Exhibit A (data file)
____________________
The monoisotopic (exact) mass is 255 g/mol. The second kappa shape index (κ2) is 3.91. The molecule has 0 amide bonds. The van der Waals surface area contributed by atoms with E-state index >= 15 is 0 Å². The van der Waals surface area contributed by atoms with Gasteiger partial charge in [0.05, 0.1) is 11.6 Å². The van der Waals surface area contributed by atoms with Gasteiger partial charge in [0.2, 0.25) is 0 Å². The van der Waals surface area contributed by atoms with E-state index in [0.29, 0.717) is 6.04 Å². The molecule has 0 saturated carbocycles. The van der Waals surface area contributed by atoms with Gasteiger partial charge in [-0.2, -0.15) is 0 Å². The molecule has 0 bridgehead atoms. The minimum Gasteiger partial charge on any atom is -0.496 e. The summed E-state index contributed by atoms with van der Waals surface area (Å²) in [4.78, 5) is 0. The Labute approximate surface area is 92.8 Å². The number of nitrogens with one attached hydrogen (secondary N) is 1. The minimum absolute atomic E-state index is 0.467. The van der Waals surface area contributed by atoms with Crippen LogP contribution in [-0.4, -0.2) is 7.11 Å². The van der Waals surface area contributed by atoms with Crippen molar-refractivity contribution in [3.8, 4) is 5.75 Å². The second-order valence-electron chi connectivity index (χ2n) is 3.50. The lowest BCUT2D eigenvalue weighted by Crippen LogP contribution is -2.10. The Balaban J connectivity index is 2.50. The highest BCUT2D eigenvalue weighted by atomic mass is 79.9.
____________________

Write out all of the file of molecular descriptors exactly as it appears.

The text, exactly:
The monoisotopic (exact) mass is 255 g/mol. The second kappa shape index (κ2) is 3.91. The molecule has 0 amide bonds. The van der Waals surface area contributed by atoms with E-state index >= 15 is 0 Å². The van der Waals surface area contributed by atoms with Gasteiger partial charge in [0.05, 0.1) is 11.6 Å². The van der Waals surface area contributed by atoms with Gasteiger partial charge in [0.2, 0.25) is 0 Å². The van der Waals surface area contributed by atoms with E-state index in [0.29, 0.717) is 6.04 Å². The molecule has 0 saturated carbocycles. The van der Waals surface area contributed by atoms with Gasteiger partial charge in [-0.2, -0.15) is 0 Å². The molecule has 0 bridgehead atoms. The minimum Gasteiger partial charge on any atom is -0.496 e. The summed E-state index contributed by atoms with van der Waals surface area (Å²) in [4.78, 5) is 0. The Labute approximate surface area is 92.8 Å². The number of nitrogens with one attached hydrogen (secondary N) is 1. The minimum absolute atomic E-state index is 0.467. The van der Waals surface area contributed by atoms with Crippen LogP contribution in [-0.4, -0.2) is 7.11 Å². The van der Waals surface area contributed by atoms with Crippen molar-refractivity contribution in [3.8, 4) is 5.75 Å². The second-order valence-electron chi connectivity index (χ2n) is 3.50. The lowest BCUT2D eigenvalue weighted by Crippen LogP contribution is -2.10. The Balaban J connectivity index is 2.50. The highest BCUT2D eigenvalue weighted by atomic mass is 79.9.